A key idea that Michael explores is that actor training is largely still wedded to approaches, ‘the old dogma’ as Michael says, that train the actor to DO rather than to BE. In those schools of actor training “It’s about what you can go not who you are,” he says.

You may see someone and you say ‘he’s not very good…but he’s booking everything…what is he doing? The thing is he’s not doing anything…he’s just disabusing himself of the notion that he has to pretend to be somebody else.”

So is the Authentic Actor just to ‘play himself’ in every role?

“If that ‘self’ that you present is examined and interesting, if yoiur worldview is clear and interesting, that kind of trumps talent a lot…


One phrase you’ll hear from Michael is ‘talent is the price of admission.’

It’s a given that most people who are working in the business are talented. Talent alone simply isn’t the whole answer.


When he was presented with the opportunity to teach, Michael says he was actually disaffected with acting classes and especially with acting ‘gurus’ where the class becomes more about the teacher than the students.

He says he didn’t really see anyone teaching this notion of marrying the ‘who you are’ with ‘what you can do’ and he thought perhaps he could design a class that would be one he would like to go.


I love this book, The Authentic Actor. As producer of Actors Talk, I am often approached by publishers, publicists, writers and performers who would like to be interviewed. For the most part, I have to say ‘no’ simply as a matter of time.

But I also don’t want to bring to you, the Actors Talk audience, material that I don’t really find valuable and think YOU will find valuable.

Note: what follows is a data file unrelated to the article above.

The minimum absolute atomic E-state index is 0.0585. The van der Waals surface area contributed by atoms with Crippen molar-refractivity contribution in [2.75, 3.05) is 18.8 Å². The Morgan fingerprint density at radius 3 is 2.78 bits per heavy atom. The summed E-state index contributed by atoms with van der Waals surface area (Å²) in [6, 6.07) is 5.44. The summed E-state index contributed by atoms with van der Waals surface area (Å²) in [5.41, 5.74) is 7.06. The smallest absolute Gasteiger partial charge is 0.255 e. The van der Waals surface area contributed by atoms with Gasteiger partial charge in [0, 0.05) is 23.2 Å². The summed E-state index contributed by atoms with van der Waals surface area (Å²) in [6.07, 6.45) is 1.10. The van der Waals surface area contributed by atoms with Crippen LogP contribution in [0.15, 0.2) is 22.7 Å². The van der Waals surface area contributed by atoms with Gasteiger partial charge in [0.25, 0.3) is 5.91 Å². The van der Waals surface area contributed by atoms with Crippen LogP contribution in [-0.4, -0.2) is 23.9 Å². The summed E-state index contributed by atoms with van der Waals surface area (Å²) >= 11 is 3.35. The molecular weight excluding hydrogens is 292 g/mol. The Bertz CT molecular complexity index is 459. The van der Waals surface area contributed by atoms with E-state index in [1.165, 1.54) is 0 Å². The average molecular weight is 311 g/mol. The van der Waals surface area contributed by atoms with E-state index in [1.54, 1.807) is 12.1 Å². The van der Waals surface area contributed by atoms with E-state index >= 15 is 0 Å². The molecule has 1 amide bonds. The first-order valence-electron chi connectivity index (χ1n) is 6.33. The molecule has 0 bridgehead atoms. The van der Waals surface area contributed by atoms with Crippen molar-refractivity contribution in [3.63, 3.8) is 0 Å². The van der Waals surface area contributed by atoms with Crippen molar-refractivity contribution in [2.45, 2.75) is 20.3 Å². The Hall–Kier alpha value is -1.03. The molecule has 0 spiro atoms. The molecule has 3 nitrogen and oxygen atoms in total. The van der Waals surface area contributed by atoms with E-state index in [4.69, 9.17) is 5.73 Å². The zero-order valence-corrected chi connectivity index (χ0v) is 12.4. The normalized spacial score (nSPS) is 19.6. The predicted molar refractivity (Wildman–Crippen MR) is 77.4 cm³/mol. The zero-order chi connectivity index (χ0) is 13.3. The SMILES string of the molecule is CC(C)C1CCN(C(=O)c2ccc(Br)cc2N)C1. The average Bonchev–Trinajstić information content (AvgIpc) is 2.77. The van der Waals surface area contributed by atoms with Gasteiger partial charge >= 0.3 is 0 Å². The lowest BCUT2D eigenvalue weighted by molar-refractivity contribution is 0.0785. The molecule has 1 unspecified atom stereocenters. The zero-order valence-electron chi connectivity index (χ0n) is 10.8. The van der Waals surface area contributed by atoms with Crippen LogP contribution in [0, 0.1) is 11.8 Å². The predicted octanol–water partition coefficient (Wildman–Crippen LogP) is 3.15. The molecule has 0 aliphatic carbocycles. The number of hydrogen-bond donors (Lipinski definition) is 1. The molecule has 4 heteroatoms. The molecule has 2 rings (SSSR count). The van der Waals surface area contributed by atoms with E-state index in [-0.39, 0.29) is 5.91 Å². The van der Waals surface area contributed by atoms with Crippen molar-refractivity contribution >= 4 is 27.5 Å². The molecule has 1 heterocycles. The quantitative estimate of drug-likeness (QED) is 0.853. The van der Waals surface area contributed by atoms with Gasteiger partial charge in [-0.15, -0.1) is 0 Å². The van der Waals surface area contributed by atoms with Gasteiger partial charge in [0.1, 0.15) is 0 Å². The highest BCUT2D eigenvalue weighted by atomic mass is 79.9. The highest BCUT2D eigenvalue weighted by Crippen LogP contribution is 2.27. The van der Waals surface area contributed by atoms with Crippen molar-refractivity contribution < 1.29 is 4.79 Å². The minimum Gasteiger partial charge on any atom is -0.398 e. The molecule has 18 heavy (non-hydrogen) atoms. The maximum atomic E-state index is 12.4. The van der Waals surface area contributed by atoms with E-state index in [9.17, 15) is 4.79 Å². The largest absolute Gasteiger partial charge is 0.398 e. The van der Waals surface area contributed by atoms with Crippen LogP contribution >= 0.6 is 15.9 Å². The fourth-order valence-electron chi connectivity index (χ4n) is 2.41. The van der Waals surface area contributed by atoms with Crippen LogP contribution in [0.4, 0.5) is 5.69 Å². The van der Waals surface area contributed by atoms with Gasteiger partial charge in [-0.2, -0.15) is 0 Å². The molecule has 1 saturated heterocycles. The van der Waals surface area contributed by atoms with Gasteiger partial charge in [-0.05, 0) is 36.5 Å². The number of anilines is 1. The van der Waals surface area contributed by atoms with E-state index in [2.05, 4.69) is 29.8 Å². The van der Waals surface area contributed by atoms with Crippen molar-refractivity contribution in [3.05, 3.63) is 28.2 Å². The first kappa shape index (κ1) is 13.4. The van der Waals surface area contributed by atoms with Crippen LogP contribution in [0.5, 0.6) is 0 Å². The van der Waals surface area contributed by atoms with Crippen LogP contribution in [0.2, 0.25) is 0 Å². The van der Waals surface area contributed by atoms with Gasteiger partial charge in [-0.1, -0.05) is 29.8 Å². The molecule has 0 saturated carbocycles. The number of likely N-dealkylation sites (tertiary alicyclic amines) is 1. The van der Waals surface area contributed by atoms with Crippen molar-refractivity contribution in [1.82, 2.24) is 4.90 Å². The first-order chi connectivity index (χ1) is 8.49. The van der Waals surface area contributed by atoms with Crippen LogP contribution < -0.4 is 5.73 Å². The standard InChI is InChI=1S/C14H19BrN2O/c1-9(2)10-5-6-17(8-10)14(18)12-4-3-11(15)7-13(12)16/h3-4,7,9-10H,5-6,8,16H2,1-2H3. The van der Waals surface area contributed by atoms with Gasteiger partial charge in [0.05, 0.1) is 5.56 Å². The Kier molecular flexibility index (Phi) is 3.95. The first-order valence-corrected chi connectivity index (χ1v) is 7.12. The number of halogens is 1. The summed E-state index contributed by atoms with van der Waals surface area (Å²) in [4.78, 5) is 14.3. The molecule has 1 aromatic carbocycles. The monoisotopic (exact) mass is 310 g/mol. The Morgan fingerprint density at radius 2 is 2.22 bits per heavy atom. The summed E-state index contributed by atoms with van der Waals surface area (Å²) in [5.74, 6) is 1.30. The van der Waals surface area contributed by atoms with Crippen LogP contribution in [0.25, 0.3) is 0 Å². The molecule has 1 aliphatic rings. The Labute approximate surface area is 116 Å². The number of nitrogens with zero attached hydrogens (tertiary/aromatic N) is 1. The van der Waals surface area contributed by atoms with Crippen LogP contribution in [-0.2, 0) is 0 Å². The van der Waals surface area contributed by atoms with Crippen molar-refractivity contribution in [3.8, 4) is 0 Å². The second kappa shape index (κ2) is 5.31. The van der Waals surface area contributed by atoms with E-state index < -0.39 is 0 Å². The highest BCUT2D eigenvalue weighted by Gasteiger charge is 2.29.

All of the authors I’ve interviewed have met that standard. I knew immediately upon reading the galleys for THE AUTHENTIC ACTOR that Michael Laskin knew what he was talking about, had a clear vision for what he was teaching and that his experiences and his teaching can help actors of all experience levels.

THE AUTHENTIC ACTOR is certainly an excellent addition to the library of the beginning actor. But those of us who have been ‘at it’ for a little while or a long while will also benefit from Michael Laskin’s approach.

The book is brilliantly and thankfully devoid of fluff.

I promise you will not have to read twenty pages to get two paragraphs of usable content. Every chapter has nuggets of gold. Every chapter. And the chapters are rather short – not because of anything lacking – but because the author gets to the point.

Maybe it’s because Michael Laskin and I are of a similar age ( I think I’m a year older than he.) But I found myself saying ‘yes’ out loud as I read this book. I was not only learning some new concepts but also having my own ideas and concepts reaffirmed by his teaching. I get where he’s been and where he is in his own career.


He has the heart of a mentor. If you’ve listened to many of my Actors Talk episodes, you know how much I value mentorship.

Let me stop now because I don’t want to make Michael Laskin sound like a guru. He would hate that. Because that’s not what he is about. It’s not about him. It’s about you. The person. The actor.

If you want to understand more, I recommend, without reservation, that you purchase THE AUTHENTIC ACTOR. Read it. Underline it. Keep it handy.

If you want to do Actors Talk Podcast a favor, use the Amazon link at the top of the page when you go there to buy THE AUTHENTIC ACTOR. A few cents in commission will flow back this way to help keep all episodes of the podcast free for the listening.

You can also purchase THE AUTHENTIC ACTOR from the publisher Michael Wiese Productions.